The District of Columbia Approved Basketball Officials Association has obtained an admission from one of its members that he owes the association $52,596.22 How he obtained the money from the association was not disclosed.

The official, Raymond L. Taylor of Chillum, is the elected commissioner of the association. His duties include assigning officials to referee basketball games and signing the checks to pay them.

He signed a promissory note Aug. 9 binding himself to pay back the amount in question by Sept. 8. The note also empowered any attorney to appear for Taylor and confess judgment. When Taylor failed to pay the amount by the agreed-upon date, the association exercised its right under the note and filed the confessed judgment yesterday in Prince George's County Circuit Court. The association has demanded judgment against Taylor for the $52,596.22 amount which it is owed.

There was no indication in court papers of wrongdoing by Taylor. It has been learned that he got the money from the association to cover heavy business investments, reportedly the purchase of a bowling alley. Reached last night, Taylor said he knew nothing about the suit, adding that he thought the matter had been "taken care of" three weeks ago. Association President Jim Howell has declined to comment.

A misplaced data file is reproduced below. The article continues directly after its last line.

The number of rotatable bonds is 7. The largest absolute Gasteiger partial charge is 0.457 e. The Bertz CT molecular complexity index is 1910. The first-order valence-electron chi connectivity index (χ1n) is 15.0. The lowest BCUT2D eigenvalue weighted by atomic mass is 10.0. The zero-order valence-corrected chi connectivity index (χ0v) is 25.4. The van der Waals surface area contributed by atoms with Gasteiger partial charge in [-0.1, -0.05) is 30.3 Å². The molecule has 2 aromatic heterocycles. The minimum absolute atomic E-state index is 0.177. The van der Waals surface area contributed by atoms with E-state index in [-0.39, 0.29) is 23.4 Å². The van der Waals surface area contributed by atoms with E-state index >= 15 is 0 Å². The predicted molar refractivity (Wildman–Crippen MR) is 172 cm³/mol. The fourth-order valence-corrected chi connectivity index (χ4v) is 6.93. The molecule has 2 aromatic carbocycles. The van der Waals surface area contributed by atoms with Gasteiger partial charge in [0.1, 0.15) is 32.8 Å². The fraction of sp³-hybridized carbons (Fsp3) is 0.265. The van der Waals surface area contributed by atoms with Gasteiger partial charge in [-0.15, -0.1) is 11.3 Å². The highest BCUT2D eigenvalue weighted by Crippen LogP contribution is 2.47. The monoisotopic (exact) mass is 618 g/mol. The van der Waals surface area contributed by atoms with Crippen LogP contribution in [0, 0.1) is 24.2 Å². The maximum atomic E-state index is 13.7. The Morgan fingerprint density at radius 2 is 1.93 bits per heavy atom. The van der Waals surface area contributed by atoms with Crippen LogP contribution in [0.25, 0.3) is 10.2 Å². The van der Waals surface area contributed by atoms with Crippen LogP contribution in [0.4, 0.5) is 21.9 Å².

"Our next move is whatever (attorney) Mitchell Holtzman tells us," said the association's parliamentarian, Paul Loube. "We want to give Mr. Taylor a chance to repay the money, so we'll play a waiting game. It might take two, three or six months before we do anything. We're not going anywhere."

The association's 180 members are responsible for high school and junior high school varsity and junior varsity games in the District, Northern Virginia and Montgomery County. Some members work college games, but most of those assignments are made on an individual basis by the various conferences. Local school boards give funds to the association, which then disburses the money to the officials after the season.

"We have taken steps to make sure that the loss of these funds will not affect payments to any member of the board," said Loube, while declining to reveal what the steps were. "Nobody's going to lose out because of this. There will be no lesser percentage given or a reduction on any payment."

According to sources, the association has a policy of not lending money to its members.

The board tried to keep the situation from reaching the courts, preferring to settle it privately, according to Loube. When Taylor's failure to repay made that impossible, the board sought legal recourse.

"The reputation and name of the board is at stake," Loube explained. "We want to handle this is the smoothest way possible, and we want to be as fair as we can to Mr. Taylor."